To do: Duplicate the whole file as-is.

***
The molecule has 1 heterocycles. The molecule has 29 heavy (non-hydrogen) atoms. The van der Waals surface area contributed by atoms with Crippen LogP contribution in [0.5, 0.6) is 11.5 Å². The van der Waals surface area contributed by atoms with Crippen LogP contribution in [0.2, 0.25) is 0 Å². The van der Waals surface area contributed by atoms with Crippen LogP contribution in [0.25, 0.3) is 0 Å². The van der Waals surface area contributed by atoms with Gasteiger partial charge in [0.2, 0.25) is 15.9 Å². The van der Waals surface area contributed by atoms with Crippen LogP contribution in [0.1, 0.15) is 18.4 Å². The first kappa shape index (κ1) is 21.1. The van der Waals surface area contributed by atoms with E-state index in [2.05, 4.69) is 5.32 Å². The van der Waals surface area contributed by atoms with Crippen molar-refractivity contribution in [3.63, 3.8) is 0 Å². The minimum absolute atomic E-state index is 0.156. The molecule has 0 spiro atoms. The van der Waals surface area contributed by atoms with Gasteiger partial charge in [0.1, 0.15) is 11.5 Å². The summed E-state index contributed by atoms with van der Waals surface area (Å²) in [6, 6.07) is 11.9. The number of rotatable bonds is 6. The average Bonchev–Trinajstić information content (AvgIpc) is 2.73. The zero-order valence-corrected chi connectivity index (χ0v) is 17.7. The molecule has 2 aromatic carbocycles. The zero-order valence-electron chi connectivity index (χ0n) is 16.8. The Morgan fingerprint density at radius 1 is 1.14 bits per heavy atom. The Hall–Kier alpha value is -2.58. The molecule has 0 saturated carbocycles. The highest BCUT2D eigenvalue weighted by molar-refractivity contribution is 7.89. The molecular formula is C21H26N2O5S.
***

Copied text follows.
The molecule has 1 heterocycles. The molecule has 29 heavy (non-hydrogen) atoms. The van der Waals surface area contributed by atoms with Crippen LogP contribution in [0.5, 0.6) is 11.5 Å². The van der Waals surface area contributed by atoms with Crippen LogP contribution in [0.2, 0.25) is 0 Å². The van der Waals surface area contributed by atoms with Crippen LogP contribution in [0.25, 0.3) is 0 Å². The van der Waals surface area contributed by atoms with Gasteiger partial charge in [0.2, 0.25) is 15.9 Å². The van der Waals surface area contributed by atoms with Crippen LogP contribution in [0.1, 0.15) is 18.4 Å². The first kappa shape index (κ1) is 21.1. The van der Waals surface area contributed by atoms with E-state index in [2.05, 4.69) is 5.32 Å². The van der Waals surface area contributed by atoms with Crippen molar-refractivity contribution in [3.63, 3.8) is 0 Å². The minimum absolute atomic E-state index is 0.156. The molecule has 0 spiro atoms. The van der Waals surface area contributed by atoms with Gasteiger partial charge in [0.1, 0.15) is 11.5 Å². The summed E-state index contributed by atoms with van der Waals surface area (Å²) in [6, 6.07) is 11.9. The number of rotatable bonds is 6. The average Bonchev–Trinajstić information content (AvgIpc) is 2.73. The zero-order valence-corrected chi connectivity index (χ0v) is 17.7. The molecule has 2 aromatic carbocycles. The zero-order valence-electron chi connectivity index (χ0n) is 16.8. The Morgan fingerprint density at radius 1 is 1.14 bits per heavy atom. The Hall–Kier alpha value is -2.58. The molecule has 0 saturated carbocycles. The highest BCUT2D eigenvalue weighted by molar-refractivity contribution is 7.89. The molecular formula is C21H26N2O5S.